• [0331]
    FIG. 15E: The ligature end E is withdrawn from the tissue TX by rewinding it on to the spool 1 or it is simply pulled out of the proximal end of the cannula 2 leaving only the end E and the terminal few centimetres of the thread outside the side hole 2SH of the cannula. The tip 2ST and the distal part of the curved segment 2C are withdrawn out of the tissue TX by simply altering the angle of the distal curved segment 2C to the proximal straight segment 2S as explained earlier.
  • [0332]
    FIG. 15F: The cannula is withdrawn out of the endoscopic port and the two limbs LL and RL of the ligature loop are fastened together thereby ligating the vein V by a ‘double’ or ‘figure of eight’ or ‘transfixion ligature’.
  • The Novel Technique of ‘Continuous Through and Through’ Suturing. Drawing Sheet 15/16:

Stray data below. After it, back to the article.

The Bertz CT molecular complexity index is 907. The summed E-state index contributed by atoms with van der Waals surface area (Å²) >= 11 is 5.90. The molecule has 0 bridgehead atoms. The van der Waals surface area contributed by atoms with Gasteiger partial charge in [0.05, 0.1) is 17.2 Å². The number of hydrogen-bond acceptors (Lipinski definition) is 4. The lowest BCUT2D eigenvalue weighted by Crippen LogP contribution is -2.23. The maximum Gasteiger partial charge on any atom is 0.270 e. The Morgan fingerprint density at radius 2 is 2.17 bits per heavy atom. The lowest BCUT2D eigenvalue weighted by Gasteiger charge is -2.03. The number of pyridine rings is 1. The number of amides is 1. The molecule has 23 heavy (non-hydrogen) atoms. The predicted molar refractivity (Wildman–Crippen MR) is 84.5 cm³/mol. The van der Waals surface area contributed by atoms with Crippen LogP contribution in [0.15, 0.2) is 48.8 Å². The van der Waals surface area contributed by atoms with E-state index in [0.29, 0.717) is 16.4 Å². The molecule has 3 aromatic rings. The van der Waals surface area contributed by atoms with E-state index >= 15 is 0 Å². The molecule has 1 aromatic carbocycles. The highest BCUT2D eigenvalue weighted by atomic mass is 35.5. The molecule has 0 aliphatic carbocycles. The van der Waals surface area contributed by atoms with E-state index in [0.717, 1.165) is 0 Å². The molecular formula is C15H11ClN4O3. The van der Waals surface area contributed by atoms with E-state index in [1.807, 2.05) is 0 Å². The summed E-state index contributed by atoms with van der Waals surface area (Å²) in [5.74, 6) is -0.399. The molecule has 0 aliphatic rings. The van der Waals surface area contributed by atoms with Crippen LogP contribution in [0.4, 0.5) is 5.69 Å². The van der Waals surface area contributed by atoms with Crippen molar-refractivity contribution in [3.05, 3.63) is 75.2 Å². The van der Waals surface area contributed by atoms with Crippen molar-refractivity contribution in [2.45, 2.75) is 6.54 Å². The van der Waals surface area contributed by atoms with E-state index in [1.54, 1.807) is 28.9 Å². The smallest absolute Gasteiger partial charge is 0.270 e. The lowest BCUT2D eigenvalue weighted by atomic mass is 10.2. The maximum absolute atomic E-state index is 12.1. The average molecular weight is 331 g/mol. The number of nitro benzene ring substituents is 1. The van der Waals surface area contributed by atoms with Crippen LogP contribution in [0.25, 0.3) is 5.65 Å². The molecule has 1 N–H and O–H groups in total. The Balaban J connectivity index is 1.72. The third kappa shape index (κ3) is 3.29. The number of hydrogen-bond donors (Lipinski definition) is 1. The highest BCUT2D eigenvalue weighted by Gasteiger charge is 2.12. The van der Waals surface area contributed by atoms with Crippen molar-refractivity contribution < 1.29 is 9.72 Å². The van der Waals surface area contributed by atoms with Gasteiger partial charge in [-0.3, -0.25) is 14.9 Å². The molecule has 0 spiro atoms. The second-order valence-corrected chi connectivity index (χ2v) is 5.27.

• [0333]
    The illustrations on drawing sheet 15/16 exemplify the novel technique of ‘continuous through and through’ suturing of two tissues T1 and T2 (starting from the top) using the ‘swivelable’ cannula with a needle sharp tip 2ST, endoscopically.
  • [0334]
    FIG. 16A illustrates the first loop comprising the left limb LL and the right limb RL has been already dispensed passing through the first puncture holes PH1 (created in the direction of the arrow head) in the adjacent tissues T1 and T2 to be sutured.
  • [0335]
    The endoscope port EP depicted in cross section is not illustrated in subsequent diagrams.
  • [0336]
    FIG. 16B illustrates the sharp tip 2ST and the distal part of the curved segment 2C has been again passed through the adjacent tissues T1 and T2 through the second puncture hole PH2 made at an appropriate distance below the first puncture hole PH1 and in the same direction i.e. from right to left as shown by the arrow head. Subsequently the thread loop TL2 is enlarged by pulling it up using an endoscopic grasper or a nerve hook.
  • [0337]
    FIG. 16C: In the next step the end E of the left limb LL of the thread is passed into the thread loop TL2 and the left limb LL is pulled through the thread loop TL2.
  • [0338]